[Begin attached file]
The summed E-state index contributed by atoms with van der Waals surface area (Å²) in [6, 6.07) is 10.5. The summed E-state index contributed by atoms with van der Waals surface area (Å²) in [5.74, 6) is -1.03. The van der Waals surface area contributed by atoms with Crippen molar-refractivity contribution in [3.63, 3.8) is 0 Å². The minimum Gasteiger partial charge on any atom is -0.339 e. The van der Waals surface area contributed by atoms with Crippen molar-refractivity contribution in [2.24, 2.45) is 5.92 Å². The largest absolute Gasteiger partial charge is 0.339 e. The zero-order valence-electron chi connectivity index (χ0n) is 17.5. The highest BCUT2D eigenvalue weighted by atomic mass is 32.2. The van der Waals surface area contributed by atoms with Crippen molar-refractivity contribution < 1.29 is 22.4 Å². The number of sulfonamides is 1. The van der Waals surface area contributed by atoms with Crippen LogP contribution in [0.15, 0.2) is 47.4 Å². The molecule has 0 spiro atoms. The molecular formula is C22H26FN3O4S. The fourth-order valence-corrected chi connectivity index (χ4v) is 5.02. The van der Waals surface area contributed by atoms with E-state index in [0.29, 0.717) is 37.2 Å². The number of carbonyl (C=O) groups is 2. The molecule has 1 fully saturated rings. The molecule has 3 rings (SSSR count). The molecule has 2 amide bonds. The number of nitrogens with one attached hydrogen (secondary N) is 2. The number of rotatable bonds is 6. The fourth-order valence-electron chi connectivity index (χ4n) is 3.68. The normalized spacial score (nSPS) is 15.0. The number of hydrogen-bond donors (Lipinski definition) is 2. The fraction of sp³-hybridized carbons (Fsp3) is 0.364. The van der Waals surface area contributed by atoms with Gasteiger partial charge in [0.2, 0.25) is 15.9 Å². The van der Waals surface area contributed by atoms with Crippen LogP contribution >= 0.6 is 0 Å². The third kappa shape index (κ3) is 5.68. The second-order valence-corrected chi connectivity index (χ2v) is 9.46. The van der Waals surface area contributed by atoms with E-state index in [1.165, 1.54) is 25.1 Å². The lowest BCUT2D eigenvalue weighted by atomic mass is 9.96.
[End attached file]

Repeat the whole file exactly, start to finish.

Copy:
The summed E-state index contributed by atoms with van der Waals surface area (Å²) in [6, 6.07) is 10.5. The summed E-state index contributed by atoms with van der Waals surface area (Å²) in [5.74, 6) is -1.03. The van der Waals surface area contributed by atoms with Crippen molar-refractivity contribution in [3.63, 3.8) is 0 Å². The minimum Gasteiger partial charge on any atom is -0.339 e. The van der Waals surface area contributed by atoms with Crippen molar-refractivity contribution in [2.24, 2.45) is 5.92 Å². The largest absolute Gasteiger partial charge is 0.339 e. The zero-order valence-electron chi connectivity index (χ0n) is 17.5. The highest BCUT2D eigenvalue weighted by atomic mass is 32.2. The van der Waals surface area contributed by atoms with Crippen molar-refractivity contribution < 1.29 is 22.4 Å². The number of sulfonamides is 1. The van der Waals surface area contributed by atoms with Crippen LogP contribution in [0.15, 0.2) is 47.4 Å². The molecule has 0 spiro atoms. The molecular formula is C22H26FN3O4S. The fourth-order valence-corrected chi connectivity index (χ4v) is 5.02. The van der Waals surface area contributed by atoms with E-state index in [0.29, 0.717) is 37.2 Å². The number of carbonyl (C=O) groups is 2. The molecule has 1 fully saturated rings. The molecule has 3 rings (SSSR count). The molecule has 2 amide bonds. The number of nitrogens with one attached hydrogen (secondary N) is 2. The number of rotatable bonds is 6. The fourth-order valence-electron chi connectivity index (χ4n) is 3.68. The normalized spacial score (nSPS) is 15.0. The number of hydrogen-bond donors (Lipinski definition) is 2. The fraction of sp³-hybridized carbons (Fsp3) is 0.364. The van der Waals surface area contributed by atoms with Gasteiger partial charge in [0.2, 0.25) is 15.9 Å². The van der Waals surface area contributed by atoms with Crippen LogP contribution >= 0.6 is 0 Å². The third kappa shape index (κ3) is 5.68. The second-order valence-corrected chi connectivity index (χ2v) is 9.46. The van der Waals surface area contributed by atoms with E-state index in [1.165, 1.54) is 25.1 Å². The lowest BCUT2D eigenvalue weighted by atomic mass is 9.96.